Cyber Monday is the day when all employers cringe. They know that many employees will spend a portion of their work hours making online holiday purchases instead of working.
For employees who spend time making purchases either at lunch, break time, or at the end of the work day, here are some tips to stay safe on the largest online activity day of the year.
 Make sure your desktop computer, laptop, smartphone, or mobile device has some form of anti-virus protection.
 If you use your laptop or mobile device at a coffee shop or other location with free Wi-Fi, don’t use your credit card online until you are home or away from the free Wi-Fi.
 If you enter your credit card or other personal information online, make sure that the website in the browser starts with HTTPS and not just HTTP because the HTTPS encrypts the information you enter (credit card details, etc.)
 If you use review sites such as Yelp, Angie’s List, etc., take the comments with a grain of salt – they may not be accurate.
 While apps may ask for access to your personal information, you can click “no.”
 Make sure to “disable” the GPS location-sharing function on your phone and mobile devices. There may be times when you don’t want your location included with your online activities.
 There will be many emails in your email box during the holiday season, so be careful when you click on what looks like an email confirmation for your purchases, when in fact, the email could contain a virus once you click “open.”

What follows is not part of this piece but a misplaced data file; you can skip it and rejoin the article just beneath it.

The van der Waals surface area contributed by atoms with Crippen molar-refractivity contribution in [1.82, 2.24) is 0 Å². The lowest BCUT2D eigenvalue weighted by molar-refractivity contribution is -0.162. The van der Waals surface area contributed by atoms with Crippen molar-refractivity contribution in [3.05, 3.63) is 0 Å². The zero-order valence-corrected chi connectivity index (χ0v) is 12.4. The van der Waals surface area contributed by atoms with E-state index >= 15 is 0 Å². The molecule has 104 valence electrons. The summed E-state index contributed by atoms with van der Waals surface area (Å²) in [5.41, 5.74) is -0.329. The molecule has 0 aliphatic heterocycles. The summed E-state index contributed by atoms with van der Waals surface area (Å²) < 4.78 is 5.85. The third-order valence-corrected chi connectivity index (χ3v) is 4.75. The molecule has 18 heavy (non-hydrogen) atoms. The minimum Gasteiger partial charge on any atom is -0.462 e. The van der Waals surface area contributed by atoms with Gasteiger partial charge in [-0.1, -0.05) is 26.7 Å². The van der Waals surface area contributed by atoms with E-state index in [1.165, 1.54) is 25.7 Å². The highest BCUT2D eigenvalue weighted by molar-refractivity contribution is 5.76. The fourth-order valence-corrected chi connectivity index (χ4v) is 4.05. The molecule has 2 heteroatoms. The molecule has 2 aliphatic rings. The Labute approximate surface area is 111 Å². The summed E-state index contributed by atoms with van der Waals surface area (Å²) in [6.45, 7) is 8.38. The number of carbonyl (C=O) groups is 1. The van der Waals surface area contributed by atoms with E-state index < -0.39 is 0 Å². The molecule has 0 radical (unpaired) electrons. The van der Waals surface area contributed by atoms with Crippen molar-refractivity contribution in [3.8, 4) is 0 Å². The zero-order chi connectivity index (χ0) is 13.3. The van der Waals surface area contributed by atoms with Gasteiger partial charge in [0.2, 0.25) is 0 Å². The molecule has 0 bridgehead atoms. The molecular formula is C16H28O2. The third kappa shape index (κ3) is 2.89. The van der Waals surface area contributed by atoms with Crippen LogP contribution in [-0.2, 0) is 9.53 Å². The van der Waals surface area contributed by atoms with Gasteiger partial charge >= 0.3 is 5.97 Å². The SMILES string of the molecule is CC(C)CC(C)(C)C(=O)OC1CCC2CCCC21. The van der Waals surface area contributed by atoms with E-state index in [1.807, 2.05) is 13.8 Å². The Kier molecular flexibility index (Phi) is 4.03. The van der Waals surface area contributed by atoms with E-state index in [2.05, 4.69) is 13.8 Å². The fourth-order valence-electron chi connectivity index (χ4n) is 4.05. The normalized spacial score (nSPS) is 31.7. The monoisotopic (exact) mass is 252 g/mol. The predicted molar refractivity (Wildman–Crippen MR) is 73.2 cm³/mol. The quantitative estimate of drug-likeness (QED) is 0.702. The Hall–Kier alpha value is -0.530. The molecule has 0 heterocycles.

Some sites request a password. Use a different password than what you use for your regular sites.
 Log off from a site once you complete your transaction.
Lastly, if you’re on the road on Cyber Monday and decide to use your laptop or mobile device while waiting for your plane, don’t use airport Wi-Fi. Hackers are setting up bogus access points to steal your info.
Do you have a favorite safety tip for Cyber Monday? Chime in and share.
Allan Pratt, an infosec consultant, represents the alignment of marketing, management, and technology. With an MBA Degree and four CompTIA certs in hardware, software, networking, and security, Allan translates tech issues into everyday language that is easily understandable by all business units. Expertise includes installation and maintenance of hardware, software, peripherals, printers, and wireless networking; development and implementation of integration and security plans; project management; and development of technical marketing and web strategies in the IT industry. Follow Allan on Twitter (http://www.twitter.com/Tips4Tech) and on Facebook (http://www.facebook.com/Tips4Tech).
Cross-posted from Tips4Tech